Social activist and copywriter, Tahiya Moosa (28), formerly of Durban, has lived in Turkey for five years. She volunteers at an NGO involved in youth empowerment. She tells why Istanbul holds so much appeal.
When I first moved to Istanbul five years ago, the question most friends and family asked was ‘Why Turkey?’ At that time my answer was somewhat blurry.
But before the move to Turkey, I had spent several months teaching English in the Balata Refugee Camp in the West Bank, in Palestine. The idea of staying long-term in the Occupied Territories was daunting, so when my stint was up, I returned home to South Africa.
I remember vividly the nightly curfews and increasing tensions when Gaza came under bombardment by Israeli forces. That’s when I started receiving calls from my family urging me to return home. For my family, the live TV images of Gaza under attack was too much to bear – and I didn’t want to put them under any more stress and anxiety, and made a decision to return to Durban.
At 23 I wanted to remain in the ‘Middle East’, but for the sake of my parents, needed to find a country with lesser conflict – and Istanbul jumped up in my head.
In November 2014, at 24 years old, I relocated to Istanbul to start a job as an English second-language teacher. I remember arriving in this city and being enamored with the extensive history around me, this unique ‘bridge’ between east and west. For someone from South Africa, being exposed to cobbled streets and the Constantinople-era buildings of the Old City, I was in love.
I was besotted by the romance of the Bosporus, the rose gold sunsets, the old-worlde charm of the ferries shuffling back and fourth between Asia and Europe. What I loved most about Istanbul was the fusion of cultures and the coexistence of its people, whether secular or religious, living together in harmony. My intention was to work there for a bit, little realizing that this captivating city would become my new home. How long? As long as Istanbul will have me, I suppose.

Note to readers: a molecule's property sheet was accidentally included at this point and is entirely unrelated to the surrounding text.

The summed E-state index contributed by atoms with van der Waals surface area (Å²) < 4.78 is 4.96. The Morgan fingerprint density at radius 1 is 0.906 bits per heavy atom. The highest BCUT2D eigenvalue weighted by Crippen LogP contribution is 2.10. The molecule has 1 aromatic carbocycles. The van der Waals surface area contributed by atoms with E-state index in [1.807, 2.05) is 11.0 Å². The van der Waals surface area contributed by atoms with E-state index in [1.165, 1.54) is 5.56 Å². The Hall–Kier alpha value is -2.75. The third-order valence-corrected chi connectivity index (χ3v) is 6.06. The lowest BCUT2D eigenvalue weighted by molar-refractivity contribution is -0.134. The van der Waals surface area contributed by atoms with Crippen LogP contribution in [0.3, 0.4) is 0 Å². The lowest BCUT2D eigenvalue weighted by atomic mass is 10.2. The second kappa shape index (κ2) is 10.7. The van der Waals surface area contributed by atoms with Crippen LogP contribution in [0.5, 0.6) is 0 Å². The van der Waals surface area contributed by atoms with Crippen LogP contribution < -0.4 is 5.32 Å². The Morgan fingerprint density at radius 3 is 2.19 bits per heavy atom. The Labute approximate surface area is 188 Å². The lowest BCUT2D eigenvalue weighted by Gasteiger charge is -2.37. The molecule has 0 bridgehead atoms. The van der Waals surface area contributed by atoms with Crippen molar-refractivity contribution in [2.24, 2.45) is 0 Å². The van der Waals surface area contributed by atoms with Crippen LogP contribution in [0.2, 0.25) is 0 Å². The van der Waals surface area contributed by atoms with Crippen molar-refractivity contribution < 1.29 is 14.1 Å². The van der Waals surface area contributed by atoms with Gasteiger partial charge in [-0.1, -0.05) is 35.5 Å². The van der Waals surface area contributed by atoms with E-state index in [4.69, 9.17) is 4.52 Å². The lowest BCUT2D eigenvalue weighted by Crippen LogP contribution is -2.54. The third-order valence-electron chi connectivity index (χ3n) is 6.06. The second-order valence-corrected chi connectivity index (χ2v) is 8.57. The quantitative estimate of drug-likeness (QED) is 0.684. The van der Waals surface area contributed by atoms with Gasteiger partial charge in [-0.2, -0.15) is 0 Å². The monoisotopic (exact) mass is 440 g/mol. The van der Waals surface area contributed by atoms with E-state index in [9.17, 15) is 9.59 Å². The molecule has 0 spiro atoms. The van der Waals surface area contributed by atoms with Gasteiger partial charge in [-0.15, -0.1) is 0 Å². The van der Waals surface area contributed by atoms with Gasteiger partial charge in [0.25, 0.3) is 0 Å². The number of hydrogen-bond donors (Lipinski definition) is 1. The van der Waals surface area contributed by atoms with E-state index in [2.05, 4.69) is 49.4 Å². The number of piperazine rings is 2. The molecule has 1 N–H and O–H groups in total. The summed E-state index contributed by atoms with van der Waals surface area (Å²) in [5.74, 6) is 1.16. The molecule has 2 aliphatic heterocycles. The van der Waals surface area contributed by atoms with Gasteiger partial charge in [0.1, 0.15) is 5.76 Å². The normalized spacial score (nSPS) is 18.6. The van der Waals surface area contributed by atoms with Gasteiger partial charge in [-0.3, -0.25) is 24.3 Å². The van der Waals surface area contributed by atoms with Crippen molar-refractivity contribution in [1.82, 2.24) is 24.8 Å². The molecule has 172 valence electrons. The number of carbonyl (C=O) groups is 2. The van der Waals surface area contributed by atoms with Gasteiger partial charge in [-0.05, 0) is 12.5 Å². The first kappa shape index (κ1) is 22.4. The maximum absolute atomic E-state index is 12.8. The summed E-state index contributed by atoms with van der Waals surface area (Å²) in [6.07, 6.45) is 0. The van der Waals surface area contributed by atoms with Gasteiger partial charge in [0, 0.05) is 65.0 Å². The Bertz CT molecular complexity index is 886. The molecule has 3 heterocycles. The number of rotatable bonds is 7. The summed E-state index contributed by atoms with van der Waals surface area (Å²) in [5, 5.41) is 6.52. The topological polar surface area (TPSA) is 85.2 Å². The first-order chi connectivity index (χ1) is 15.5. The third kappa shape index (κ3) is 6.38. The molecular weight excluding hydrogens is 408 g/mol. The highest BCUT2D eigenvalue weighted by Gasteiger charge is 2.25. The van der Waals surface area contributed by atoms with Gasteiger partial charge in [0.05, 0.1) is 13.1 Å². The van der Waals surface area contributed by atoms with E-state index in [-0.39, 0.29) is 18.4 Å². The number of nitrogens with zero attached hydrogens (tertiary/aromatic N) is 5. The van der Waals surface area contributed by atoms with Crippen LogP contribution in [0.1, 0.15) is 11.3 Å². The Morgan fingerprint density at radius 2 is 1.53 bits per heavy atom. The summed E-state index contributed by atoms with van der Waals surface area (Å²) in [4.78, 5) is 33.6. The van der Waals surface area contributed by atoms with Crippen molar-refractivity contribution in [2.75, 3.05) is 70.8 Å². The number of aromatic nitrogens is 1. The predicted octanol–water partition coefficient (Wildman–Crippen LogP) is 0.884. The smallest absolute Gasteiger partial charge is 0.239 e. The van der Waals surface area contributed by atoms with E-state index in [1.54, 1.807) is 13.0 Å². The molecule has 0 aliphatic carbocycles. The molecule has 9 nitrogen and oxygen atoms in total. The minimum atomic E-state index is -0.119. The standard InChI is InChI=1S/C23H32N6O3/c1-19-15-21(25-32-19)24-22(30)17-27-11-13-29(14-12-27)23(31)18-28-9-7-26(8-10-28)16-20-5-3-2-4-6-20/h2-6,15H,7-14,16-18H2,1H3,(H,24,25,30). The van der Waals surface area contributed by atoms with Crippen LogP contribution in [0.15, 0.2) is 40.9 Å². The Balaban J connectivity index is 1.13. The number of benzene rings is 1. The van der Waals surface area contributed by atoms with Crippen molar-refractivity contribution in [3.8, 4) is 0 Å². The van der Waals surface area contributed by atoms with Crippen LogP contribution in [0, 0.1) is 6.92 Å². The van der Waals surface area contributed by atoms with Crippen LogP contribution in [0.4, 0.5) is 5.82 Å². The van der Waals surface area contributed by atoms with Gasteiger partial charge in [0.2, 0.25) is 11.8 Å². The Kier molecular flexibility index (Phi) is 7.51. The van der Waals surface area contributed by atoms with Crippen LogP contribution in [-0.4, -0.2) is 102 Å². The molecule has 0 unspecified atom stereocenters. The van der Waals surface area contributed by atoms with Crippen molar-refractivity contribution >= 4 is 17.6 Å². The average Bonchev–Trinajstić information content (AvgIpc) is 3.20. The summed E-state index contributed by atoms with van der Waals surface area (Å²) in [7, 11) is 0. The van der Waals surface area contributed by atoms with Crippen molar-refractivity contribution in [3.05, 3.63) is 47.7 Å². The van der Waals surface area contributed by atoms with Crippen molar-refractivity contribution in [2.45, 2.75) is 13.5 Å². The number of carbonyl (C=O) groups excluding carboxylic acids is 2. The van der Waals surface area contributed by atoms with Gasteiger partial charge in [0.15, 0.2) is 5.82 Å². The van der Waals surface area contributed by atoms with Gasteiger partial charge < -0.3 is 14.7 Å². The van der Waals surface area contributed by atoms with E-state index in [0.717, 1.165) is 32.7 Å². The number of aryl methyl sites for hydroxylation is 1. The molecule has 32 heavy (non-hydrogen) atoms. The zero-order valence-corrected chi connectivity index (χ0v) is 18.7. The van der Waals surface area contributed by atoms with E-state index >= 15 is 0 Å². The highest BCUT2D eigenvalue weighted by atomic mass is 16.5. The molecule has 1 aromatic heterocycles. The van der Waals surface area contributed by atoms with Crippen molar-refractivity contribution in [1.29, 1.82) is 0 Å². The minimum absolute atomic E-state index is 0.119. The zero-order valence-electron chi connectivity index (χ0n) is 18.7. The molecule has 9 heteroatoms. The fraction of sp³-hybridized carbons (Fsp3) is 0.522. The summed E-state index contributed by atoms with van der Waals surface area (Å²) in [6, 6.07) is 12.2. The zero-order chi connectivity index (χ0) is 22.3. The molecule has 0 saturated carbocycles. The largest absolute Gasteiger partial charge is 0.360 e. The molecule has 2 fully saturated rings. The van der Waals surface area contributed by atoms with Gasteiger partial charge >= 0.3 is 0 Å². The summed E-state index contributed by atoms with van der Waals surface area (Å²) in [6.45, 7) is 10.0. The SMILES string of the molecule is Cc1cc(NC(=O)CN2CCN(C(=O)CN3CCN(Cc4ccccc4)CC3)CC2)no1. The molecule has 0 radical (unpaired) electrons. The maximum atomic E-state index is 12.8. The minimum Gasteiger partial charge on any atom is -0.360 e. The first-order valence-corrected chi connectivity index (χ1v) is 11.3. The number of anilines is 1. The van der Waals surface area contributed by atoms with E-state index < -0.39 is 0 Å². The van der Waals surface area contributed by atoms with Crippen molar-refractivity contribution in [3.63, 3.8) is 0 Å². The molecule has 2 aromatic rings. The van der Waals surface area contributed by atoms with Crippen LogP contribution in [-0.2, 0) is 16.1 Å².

It thrilled me to find young people like myself who were passionate about politics, with a strong belief in democracy and their countries continuous journey towards it. I immediately felt that being here in Istanbul was my destiny. Because it was here that I found the group of people that would inspire me to pursue my Masters degree.
In 2015 I bumped into a young American-Iranian man by the name of Teymour. He was heading up a group of young expats and locals who were dedicated to affecting positive change in vulnerable communities around Istanbul. This small group of people would soon grow exponentially and become a fully-fledged NGO, now known as Istanbul&i.
Through Istanbul&i, my dream of becoming more than just an activist began. I had the opportunity to work on wide range of innovative projects, the first being as a co-director on our first ever Social Impact Summit.
The aim of the two-day summit in 2016 was to foster youth empowerment by encouraging young people with a passion and commitment to social inclusion, to become the next change makers in their community. We hosted capacity building workshops by professionals across all industries, helping these budding humanitarians develop their own social impact ideas. We wanted to help break stereotypes and this was our platform.
I remember feeling overwhelmed and inspired by these young people like myself who were fueled with motivation and dedicated to empowering themselves and their communities. Our members came from over 63 countries, including refugees from just about every Middle Eastern country, making their involvement that much more impactful.
Fast-forward two years and an MA in International Relations, I am back exactly where I started and still equally captivated by the charm of glorious Istanbul, the city where east meets west, the meeting spot for the downtrodden of the globe, the safe haven for so many millions of displaced people…
Although it may have its own problems, Istanbul continues to dazzle me. As Napoleon Bonaparte once said, “If the Earth were a single state, Istanbul would be its capital.”